Marcus Machado on Prince Influence
PDLR: Today is Prince Day, 6/7/2023, so I wanted to ask you if you have a favorite moment, song, or memory of Prince, something that impacted you when you were younger.
Marcus Machado: “Yeah, of course! My major influences are Jimi, and then it’s Prince, then everybody else. Prince is by far a massive influence on everything that I do. I have two standout memories of Prince. As a kid, my mom had Purple Rain, Dirty Mind, and Sign “☮︎” the Times. My favorite Prince eras are Dirty Mind and Sign “☮︎” the Times. My mom would play that record like every day.
When I was younger, around 1992, I was maybe ten years old, and I got asked to play at his club Glam Slam. They wanted me to open up for Alexander O’Neal and said Prince would attend. I don’t know how my mom set this up, but there’s a contract somewhere for Glam Slam that says “Prince” and has me opening for Alexander O’Neal. I couldn’t believe it. It didn’t actually end up happening due to a schedule conflict, but I was so close.
The second memory was in 2014. Rolling Stone named me the next upcoming guitarist, the “Next Young Gun.” So in the interview, they asked me some of my favorite artists, and this was 2014; of course, Prince was #1 on the list. When the article came out, somehow, he got wind of it. One day in 2015, or the beginning of 2016, I got a notification from HIM on Twitter. The tweet said, “Meet Marcus,” and it had the link to my interview. I didn’t believe it then and thought Prince wasn’t on Twitter or social media. So I shrugged it off, thinking it was someone with a fake account. I took a screenshot and saved it.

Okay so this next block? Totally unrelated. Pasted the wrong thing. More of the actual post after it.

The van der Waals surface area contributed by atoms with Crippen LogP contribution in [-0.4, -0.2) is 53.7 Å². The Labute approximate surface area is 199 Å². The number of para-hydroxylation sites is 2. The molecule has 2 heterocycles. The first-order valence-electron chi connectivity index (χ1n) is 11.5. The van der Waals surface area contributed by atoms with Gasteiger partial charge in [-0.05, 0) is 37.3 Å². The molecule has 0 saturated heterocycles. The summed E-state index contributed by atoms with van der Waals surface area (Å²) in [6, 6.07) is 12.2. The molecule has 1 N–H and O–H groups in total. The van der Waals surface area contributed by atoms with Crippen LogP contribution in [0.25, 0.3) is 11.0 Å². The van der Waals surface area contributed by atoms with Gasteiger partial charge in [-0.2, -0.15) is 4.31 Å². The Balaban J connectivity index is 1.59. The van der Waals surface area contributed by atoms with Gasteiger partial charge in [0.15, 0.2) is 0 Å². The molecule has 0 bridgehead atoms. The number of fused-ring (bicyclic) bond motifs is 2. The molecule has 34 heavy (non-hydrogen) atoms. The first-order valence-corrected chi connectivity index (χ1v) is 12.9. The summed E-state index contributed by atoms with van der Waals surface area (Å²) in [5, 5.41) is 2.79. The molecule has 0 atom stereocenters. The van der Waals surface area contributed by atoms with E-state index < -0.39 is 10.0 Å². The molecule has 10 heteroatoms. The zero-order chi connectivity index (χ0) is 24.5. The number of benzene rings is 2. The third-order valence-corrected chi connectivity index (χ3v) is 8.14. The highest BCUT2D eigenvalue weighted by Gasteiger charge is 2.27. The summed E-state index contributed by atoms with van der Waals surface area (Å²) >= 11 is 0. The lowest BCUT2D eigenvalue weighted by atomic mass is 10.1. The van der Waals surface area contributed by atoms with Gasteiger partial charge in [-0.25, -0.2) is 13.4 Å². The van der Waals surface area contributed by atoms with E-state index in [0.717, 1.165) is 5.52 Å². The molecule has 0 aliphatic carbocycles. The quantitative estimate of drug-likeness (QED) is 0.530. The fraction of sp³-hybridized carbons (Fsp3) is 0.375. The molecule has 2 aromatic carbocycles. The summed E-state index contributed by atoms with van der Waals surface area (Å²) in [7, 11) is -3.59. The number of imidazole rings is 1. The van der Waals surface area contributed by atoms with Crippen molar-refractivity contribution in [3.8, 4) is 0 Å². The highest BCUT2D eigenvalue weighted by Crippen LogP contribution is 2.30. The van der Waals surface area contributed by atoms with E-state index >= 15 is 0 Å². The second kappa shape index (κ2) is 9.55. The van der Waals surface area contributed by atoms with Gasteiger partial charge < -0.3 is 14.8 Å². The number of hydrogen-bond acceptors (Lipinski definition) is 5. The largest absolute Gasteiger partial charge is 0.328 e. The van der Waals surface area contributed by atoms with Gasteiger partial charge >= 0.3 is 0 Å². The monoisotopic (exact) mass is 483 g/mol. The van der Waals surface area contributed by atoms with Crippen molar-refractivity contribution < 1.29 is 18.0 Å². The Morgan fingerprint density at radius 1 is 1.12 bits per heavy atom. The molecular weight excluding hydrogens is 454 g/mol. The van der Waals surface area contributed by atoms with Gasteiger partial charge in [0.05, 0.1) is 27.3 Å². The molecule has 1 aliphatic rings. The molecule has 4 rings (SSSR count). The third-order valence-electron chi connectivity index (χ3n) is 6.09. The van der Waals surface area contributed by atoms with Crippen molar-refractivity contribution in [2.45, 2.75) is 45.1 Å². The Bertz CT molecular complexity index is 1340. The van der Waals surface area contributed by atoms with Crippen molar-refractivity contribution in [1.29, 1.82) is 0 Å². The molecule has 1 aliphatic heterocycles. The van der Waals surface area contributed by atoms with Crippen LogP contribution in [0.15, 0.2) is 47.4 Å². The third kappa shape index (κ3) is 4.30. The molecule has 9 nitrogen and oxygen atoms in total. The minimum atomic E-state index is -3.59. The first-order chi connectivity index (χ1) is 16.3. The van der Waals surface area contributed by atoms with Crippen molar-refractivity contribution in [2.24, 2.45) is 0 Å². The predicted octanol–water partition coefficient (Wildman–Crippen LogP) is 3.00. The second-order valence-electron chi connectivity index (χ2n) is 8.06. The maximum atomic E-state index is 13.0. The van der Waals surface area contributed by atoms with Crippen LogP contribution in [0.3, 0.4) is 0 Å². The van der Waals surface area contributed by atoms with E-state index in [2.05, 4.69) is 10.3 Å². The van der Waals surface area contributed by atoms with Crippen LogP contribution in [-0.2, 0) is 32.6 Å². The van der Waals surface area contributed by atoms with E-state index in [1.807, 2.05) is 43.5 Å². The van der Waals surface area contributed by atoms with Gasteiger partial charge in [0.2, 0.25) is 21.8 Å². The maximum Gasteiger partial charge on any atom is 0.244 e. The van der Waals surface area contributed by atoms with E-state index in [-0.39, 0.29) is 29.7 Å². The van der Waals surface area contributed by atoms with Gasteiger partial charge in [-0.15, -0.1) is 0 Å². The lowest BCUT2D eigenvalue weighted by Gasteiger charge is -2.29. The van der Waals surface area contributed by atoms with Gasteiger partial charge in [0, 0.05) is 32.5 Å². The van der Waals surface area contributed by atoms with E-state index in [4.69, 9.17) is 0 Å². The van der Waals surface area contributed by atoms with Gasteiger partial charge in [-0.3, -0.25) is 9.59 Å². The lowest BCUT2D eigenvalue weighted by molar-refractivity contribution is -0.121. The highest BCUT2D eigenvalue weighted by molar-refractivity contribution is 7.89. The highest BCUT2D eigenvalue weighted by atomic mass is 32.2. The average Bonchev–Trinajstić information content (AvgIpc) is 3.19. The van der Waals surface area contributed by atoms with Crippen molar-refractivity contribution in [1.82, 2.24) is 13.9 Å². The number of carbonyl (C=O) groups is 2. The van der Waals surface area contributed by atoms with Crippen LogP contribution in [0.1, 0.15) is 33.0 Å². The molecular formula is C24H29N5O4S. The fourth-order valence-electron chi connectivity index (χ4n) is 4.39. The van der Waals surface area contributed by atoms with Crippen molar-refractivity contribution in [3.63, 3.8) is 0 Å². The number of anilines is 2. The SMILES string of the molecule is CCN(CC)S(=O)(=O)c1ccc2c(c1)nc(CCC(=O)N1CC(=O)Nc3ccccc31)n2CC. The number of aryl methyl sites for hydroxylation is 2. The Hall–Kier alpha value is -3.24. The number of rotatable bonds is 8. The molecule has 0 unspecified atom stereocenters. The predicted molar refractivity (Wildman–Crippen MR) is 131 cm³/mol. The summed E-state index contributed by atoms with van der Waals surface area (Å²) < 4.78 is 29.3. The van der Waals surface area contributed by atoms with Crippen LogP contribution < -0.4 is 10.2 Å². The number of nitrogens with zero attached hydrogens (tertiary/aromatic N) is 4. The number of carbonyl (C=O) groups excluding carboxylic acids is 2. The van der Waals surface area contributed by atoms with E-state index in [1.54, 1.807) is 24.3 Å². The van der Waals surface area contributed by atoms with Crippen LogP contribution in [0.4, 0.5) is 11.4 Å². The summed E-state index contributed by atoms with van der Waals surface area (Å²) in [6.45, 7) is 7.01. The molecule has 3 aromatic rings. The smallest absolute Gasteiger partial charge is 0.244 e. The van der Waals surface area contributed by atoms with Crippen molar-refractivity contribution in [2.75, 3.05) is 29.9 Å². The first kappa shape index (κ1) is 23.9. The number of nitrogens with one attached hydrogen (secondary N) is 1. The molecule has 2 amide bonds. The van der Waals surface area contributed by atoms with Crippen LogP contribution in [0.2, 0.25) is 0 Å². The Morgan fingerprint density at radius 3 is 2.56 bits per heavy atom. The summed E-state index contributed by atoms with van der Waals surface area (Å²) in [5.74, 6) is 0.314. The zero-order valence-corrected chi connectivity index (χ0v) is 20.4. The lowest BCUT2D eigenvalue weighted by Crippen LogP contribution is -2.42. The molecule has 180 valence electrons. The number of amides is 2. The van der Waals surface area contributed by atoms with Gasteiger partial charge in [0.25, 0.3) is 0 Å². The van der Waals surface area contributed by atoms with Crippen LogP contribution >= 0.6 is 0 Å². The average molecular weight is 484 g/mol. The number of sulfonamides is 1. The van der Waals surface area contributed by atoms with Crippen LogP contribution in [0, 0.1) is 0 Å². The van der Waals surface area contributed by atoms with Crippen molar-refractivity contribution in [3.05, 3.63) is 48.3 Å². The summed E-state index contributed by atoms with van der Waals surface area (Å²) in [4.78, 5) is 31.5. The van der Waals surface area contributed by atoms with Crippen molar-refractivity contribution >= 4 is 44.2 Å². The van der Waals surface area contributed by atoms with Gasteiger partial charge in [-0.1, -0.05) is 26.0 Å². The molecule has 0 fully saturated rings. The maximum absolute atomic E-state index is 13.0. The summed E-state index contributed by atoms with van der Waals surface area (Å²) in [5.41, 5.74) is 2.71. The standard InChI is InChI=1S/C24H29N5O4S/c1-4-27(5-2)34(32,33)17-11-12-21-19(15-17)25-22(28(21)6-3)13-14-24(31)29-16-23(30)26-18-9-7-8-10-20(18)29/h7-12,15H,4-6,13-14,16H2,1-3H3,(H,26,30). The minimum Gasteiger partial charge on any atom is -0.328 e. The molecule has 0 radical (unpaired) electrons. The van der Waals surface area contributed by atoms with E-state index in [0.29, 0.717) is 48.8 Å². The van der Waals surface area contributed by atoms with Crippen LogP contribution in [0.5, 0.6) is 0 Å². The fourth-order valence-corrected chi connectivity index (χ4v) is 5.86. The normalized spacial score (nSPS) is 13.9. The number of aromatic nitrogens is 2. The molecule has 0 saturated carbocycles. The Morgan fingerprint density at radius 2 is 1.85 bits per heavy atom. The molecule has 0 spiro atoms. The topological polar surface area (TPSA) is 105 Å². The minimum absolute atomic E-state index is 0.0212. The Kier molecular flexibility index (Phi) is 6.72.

Then in 2016, I felt like more of his people were coming around, and I thought maybe I’d get to meet him by the end of the year. I wanted to play him the song “Her” from Aquarius Purple because he inspired that song. Then, unfortunately, he passed, so I never had the chance to meet or see him in concert.
About two months after he passed, we got a random call to do a popup show in Minneapolis. It was me and Jamie Lidell, an incredible artist from the UK. During the show, I noticed someone in the audience who looked familiar; she had long hair on one side with it shaved on the other. I met her after and realized it was guitarist Donna Grantis from 3RDEYEGIRL, one of Prince’s last groups he played with. She set it up for me to go to Paisley Park to see what it looked like back then, the way Prince left it.”
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PDLR: You recently played Jazz Fest in NOLA with Jon Batiste. What was that like?
Marcus Machado: “Jazz Fest was really special this year. It was the first time they had the festival since the pandemic. During the day, I rehearsed with Jon Batiste and then played at least two shows a night that week. It’s always fun being in NOLA and hearing all the great music.”
PDLR: Do you have any upcoming shows or festivals?
Marcus Machado: “Yeah! This summer is going to be busy with shows. I’m going to Europe in July, so I’m looking forward to that.”
PDLR: Anything else you are looking forward to in 2023?
Marcus Machado: “There are a lot of things coming soon that I’m excited about. One is a series called Black Pop. It’s a 4-part series that aired on E! June 19th & 20th. I had the honor of doing the music score for the series. Black Pop is about black culture, where they talk about everything from music, sports, film, and television. It’s executive produced by Stephen Curry.”
“The next album will be something else to contrast the first two. I try not to make the same type of music with each album. Making three different Aquarius Purple albums would be easy, but I want each album to stand for itself and evolve.”